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Re: use and abuse of debconf

>>>>> "Joey" == Joey Hess <joeyh@debian.org> writes:

    Joey> It has recently come to my attention that several developers
    Joey> are using debconf as an excuse to write a quick hack rather
    Joey> than doing things right. In particular I am talking about
    Joey> several packages that use debconf to prompt the user for
    Joey> information, then write the information to a file in /etc,
    Joey> and when upgraded or reconfigured, clobber any manual
    Joey> changes to the file (and no, I'm not just talking about
    Joey> lilo).

I think the problem is (judging from my experience) some people
confuse these issues:

1. prompting for information.
2. storing the information with-out destroying existing configuration.

1 is easy, and now even easier with debconf. 2 is not so easy. When I
once asked about this (debian-devel I think), I was told that debconf
can provide a solution for both 1 and 2, however that is not the case.

I think there are a number of difficulties involved in 2, eg different
file formats, etc. Also I often wonder of the possibility of producing
an invalid config file, eg. if the postinst script accidently
adds/modifies a config element so it is incompatible with something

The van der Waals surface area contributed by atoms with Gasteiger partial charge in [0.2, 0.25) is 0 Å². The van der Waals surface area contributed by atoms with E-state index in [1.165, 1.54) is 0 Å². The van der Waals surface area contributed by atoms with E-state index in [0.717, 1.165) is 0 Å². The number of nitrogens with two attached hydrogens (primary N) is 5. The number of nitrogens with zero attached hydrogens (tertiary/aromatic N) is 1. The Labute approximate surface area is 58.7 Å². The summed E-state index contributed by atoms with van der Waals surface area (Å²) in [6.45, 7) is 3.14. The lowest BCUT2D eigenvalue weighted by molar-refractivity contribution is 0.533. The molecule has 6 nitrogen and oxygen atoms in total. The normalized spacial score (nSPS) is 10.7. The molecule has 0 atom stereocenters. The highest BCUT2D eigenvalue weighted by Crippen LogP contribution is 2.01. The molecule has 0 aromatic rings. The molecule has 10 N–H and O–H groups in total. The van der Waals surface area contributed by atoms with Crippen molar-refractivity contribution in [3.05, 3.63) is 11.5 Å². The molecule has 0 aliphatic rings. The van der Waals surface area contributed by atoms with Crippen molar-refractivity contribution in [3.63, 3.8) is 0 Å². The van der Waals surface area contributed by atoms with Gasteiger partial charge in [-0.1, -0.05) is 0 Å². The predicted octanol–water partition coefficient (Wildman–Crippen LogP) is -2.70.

else the user has specified manually.

    Joey> There is even a package called libconfhelper-perl that is
    Joey> desiged specifically to help you do this (using a slightly
    Joey> different method), if you don't mind using perl. Perhaps we
    Joey> should write something equivilant for plain shell scripts.

Interesting. I probably should have a look at this some time.

    Joey> Anyway, I plead once more -- don't abuse debconf! Use it in
    Joey> moderation, think about what you're doing and how the admin
    Joey> will deal with it. Do things right.

Also, you might be interested in how I did heimdal-lib.

I have a program, setconfig that automatically adjusts /etc/krb5.conf
as required by debconf.  While it might have bugs, I have not got any
bug reports yet <grin>.

However, I think this is the general way we should be headed. That is
we should have helper programs specific to the file format[1] (and I
think you will find that there are only a small number of formats used
by all programs), that can set/retrieve the required settings.

[1] by file format (is there any better way of describing what I
mean?), I mean something like:

<setting> <value>
<setting> <value>

and not the settings themselves:

ipaddress ?????????
hostname ???????????

so, for example, I would consider XML or SGML a file format, but not
Brian May <bam@debian.org>

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